The concern to protect dissenting shareholders and union members has a long history in campaign finance reform. It provided a central motivation for the Tillman Act in 1907 and subsequent legislation, see Pipefitters v. United States, 407 U. S. 385, 414–415 (1972); Winkler, 92 Geo. L. J., at 887–900, and it has been endorsed in a long line of our cases, see, e.g., McConnell, 540 U. S., at 204–205; Beaumont, 539 U. S., at 152–154; MCFL, 479 U. S., at 258; NRWC, 459 U. S., at 207–208; Pipefitters, 407 U. S., at 414–416; see also n. 60, supra. Indeed, we have unanimously recognized the governmental interest in “protect[ing] the individuals who have paid money into a corporation or union for purposes other than the support of candidates from having that money used to support political candidates to whom they may be opposed.” NRWC, 459 U. S., at 207–208.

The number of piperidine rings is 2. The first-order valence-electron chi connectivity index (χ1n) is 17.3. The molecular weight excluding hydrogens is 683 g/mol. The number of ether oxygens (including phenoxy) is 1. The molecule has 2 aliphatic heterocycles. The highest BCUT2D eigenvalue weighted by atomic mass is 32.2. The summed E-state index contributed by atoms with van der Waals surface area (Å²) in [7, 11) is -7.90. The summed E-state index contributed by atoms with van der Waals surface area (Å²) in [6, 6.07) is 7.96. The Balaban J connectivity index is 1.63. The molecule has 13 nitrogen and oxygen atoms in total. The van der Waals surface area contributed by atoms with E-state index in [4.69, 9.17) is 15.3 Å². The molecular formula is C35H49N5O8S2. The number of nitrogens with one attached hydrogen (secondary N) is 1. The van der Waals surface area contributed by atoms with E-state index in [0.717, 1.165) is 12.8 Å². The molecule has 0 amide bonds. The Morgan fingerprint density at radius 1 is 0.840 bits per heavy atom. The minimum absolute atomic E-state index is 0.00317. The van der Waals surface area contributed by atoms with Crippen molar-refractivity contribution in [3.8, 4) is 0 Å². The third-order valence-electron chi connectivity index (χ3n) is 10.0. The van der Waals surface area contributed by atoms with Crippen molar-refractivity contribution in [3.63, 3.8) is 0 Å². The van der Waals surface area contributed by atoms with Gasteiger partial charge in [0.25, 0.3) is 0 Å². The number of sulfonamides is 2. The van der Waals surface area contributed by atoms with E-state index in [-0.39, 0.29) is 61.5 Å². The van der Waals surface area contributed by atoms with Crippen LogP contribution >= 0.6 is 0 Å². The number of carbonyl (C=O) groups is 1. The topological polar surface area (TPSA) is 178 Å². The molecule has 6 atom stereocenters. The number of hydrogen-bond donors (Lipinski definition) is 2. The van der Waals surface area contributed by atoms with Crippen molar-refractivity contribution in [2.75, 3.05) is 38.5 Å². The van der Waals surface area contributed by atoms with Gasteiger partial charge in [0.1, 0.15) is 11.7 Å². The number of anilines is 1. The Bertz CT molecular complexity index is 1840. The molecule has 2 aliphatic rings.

The Court dismisses this interest on the ground that abuses of shareholder money can be corrected “through the procedures of corporate democracy,” ante, at 46 (internal quotation marks omitted), and, it seems, through Internet-based disclosures, ante, at 55.[Footnote 76] I fail to understand how this addresses the concerns of dissenting union members, who will also be affected by today’s ruling, and I fail to understand why the Court is so confident in these mechanisms. By “corporate democracy,” presumably the Court means the rights of shareholders to vote and to bring derivative suits for breach of fiduciary duty. In practice, however, many corporate lawyers will tell you that “these rights are so limited as to be almost nonexistent,” given the internal authority wielded by boards and managers and the expansive protections afforded by the business judgment rule. Blair & Stout 320; see also id., at 298–315; Winkler, 32 Loyola (LA) L. Rev., at 165–166, 199–200. Modern technology may help make it easier to track corporate activity, including electoral advocacy, but it is utopian to believe that it solves the problem. Most American households that own stock do so through intermediaries such as mutual funds and pension plans, see Evans, A Requiem for the Retail Investor? 95 Va. L. Rev. 1105 (2009), which makes it more difficult both to monitor and to alter particular holdings. Studies show that a majority of individual investors make no trades at all during a given year. Id., at 1117. Moreover, if the corporation in question operates a PAC, an investor who sees the company’s ads may not know whether they are being funded through the PAC or through the general treasury.